Nobody can deny that

The Public was a very difficult project.

 

 

 

 

 

 

 

The project grew out of the work by Jubilee Arts (founded 1974) whose mission was to enhance the lives of the local community through artistic programmes and endeavours. One aim of this group was to create a building which would serve as a permanent piece of art, be visually and structurally challenging and provide a place for community groups to gather to carry on the vision of Jubilee Arts.

 

The opportunities for major capital projects created by the new Lottery Funding in the nineties allowed this dream to become reality. At that point Lottery distributors were committed to working with small organisations and encouraged the building of large, iconic buildings that would have a lasting impact on their locality. From the very beginning, there were concerns both about the construction costs and the revenue needed to run the building.

 

British architect Will Alsop was selected to design the building with construction beginning in May 2003. Alsop was the perfect architect for the project. He worked with Jubilee Arts to develop a magical 'box of delights' - a place that exactly mirrored Jubilee Arts' ambition to use the arts to help make West Bromwich a better place.

 

When Will Alsop moved on from the project its distinctive main features were constructed and the extraordinary atmosphere of the building created. Will remained a passionate advocate of the project.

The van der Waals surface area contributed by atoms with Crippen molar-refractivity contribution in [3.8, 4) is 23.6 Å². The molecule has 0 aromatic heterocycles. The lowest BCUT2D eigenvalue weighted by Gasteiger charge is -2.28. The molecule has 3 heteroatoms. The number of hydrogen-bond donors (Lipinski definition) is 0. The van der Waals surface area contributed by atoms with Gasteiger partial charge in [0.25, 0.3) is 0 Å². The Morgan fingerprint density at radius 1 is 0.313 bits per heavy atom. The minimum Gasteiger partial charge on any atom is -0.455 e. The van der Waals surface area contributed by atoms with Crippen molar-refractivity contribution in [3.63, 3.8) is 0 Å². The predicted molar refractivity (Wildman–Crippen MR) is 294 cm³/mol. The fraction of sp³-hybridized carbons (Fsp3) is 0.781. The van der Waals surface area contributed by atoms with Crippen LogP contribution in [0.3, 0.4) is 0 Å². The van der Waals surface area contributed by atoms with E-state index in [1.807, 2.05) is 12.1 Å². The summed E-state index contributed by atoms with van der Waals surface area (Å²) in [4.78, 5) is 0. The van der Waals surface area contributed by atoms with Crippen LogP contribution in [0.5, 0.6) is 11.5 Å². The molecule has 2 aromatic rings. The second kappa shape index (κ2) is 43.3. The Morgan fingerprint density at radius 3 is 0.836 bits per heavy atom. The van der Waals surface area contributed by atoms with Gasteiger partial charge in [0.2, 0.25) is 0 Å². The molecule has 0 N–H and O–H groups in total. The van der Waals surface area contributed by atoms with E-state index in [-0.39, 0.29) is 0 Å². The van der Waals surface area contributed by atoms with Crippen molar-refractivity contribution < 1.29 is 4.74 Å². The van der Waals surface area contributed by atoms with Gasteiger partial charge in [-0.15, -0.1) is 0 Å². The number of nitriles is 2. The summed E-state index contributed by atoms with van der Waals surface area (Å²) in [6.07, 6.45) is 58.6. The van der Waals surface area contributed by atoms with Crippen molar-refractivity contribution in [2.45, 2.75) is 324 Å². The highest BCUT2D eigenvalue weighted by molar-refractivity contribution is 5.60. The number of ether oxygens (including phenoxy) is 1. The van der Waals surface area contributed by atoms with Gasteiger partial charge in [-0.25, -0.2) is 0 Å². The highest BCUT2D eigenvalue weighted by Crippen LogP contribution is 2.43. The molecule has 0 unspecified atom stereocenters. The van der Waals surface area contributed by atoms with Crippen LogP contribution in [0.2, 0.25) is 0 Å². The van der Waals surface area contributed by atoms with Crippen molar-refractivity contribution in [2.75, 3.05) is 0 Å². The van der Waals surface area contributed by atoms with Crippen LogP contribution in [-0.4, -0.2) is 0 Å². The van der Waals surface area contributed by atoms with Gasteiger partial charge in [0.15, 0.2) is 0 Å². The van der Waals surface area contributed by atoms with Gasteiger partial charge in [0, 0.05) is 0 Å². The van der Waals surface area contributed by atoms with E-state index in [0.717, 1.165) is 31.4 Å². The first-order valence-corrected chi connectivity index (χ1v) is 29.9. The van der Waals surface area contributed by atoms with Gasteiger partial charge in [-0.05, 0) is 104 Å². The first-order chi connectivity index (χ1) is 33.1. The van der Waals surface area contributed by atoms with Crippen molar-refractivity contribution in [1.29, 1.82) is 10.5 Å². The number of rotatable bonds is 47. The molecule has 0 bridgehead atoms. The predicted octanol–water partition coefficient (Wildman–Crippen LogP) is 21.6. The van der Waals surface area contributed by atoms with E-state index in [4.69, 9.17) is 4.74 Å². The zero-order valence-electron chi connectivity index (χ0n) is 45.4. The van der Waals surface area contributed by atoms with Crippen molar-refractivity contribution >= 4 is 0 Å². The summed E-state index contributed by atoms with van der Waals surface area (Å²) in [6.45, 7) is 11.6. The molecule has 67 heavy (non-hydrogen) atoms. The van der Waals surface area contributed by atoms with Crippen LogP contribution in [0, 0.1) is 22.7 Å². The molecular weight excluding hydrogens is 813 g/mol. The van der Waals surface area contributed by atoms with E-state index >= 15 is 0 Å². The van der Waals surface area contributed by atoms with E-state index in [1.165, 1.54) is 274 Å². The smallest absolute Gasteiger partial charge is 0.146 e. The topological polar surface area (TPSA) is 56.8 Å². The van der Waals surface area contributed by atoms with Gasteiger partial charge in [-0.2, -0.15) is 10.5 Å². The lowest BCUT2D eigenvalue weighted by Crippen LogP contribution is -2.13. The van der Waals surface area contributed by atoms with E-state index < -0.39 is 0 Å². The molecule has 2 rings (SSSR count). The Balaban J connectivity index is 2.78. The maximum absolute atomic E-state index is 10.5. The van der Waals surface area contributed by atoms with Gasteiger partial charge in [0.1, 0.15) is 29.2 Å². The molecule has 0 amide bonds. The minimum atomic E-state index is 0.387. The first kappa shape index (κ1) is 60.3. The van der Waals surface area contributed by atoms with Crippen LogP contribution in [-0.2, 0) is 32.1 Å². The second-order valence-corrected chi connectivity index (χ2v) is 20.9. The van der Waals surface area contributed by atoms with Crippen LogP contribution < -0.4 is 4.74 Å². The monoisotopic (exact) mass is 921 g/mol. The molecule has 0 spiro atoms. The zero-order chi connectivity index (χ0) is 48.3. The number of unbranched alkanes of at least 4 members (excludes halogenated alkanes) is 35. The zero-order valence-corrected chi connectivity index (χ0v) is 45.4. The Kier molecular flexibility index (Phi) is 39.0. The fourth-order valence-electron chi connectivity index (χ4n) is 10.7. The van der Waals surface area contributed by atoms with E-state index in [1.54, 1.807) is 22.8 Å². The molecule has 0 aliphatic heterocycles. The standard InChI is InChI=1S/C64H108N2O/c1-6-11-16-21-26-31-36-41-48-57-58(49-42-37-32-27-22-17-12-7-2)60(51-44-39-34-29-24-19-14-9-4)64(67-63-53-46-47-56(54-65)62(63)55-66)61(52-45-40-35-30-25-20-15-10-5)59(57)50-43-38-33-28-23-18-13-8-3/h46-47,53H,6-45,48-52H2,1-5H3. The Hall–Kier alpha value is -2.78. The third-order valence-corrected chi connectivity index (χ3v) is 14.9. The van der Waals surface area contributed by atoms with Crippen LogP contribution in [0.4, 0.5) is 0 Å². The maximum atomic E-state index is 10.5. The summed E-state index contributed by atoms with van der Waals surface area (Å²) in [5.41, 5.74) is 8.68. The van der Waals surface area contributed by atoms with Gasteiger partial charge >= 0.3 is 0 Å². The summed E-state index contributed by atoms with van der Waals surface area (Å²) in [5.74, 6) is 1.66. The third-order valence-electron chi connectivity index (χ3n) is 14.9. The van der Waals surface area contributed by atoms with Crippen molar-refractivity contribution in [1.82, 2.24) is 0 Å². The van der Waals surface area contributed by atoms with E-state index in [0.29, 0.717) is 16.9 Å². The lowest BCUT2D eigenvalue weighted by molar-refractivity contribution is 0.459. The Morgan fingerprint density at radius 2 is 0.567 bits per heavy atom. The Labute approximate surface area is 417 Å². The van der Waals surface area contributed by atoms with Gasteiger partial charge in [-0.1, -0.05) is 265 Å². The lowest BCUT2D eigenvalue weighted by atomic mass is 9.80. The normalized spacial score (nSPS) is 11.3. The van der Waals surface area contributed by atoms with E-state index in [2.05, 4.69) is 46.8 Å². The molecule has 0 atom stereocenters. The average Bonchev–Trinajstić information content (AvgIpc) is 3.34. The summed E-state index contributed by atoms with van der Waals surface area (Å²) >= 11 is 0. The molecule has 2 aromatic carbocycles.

In the summer of 2006 Architect Julian Flannery of Flannery & de la Pole developed a brief and completion strategy for several areas of the building, such as the Theatre, the Pinktank Cafe and the Level 2 Flexible Space which were redesigned.

 

It was a risky project, and with a number of organisations supporting the project going into liquidation and administration, there were inevitably delays that contributed to the increase in costs. The Public finally opened partially to visitors in 2008, with digital artworks being completed in 2009. The building was finally completed in 2010 with the opening of its Level 2 Conference Suite and finalisation of office space on Level 4.

 

Its construction stage and early history were beset by many problems. The development had been highly controversial and encountered financial difficulties, with The Public (formerly Jubilee Arts) going into administration before the expected opening date of July 2006, when unable to meet the conditions for additional funding set by Advantage West Midlands. As a result of this Sandwell MBC took responsibility for completing the construction of the building and a new charity, The Public Gallery Ltd, was set up with responsibility for the artistic elements of the building.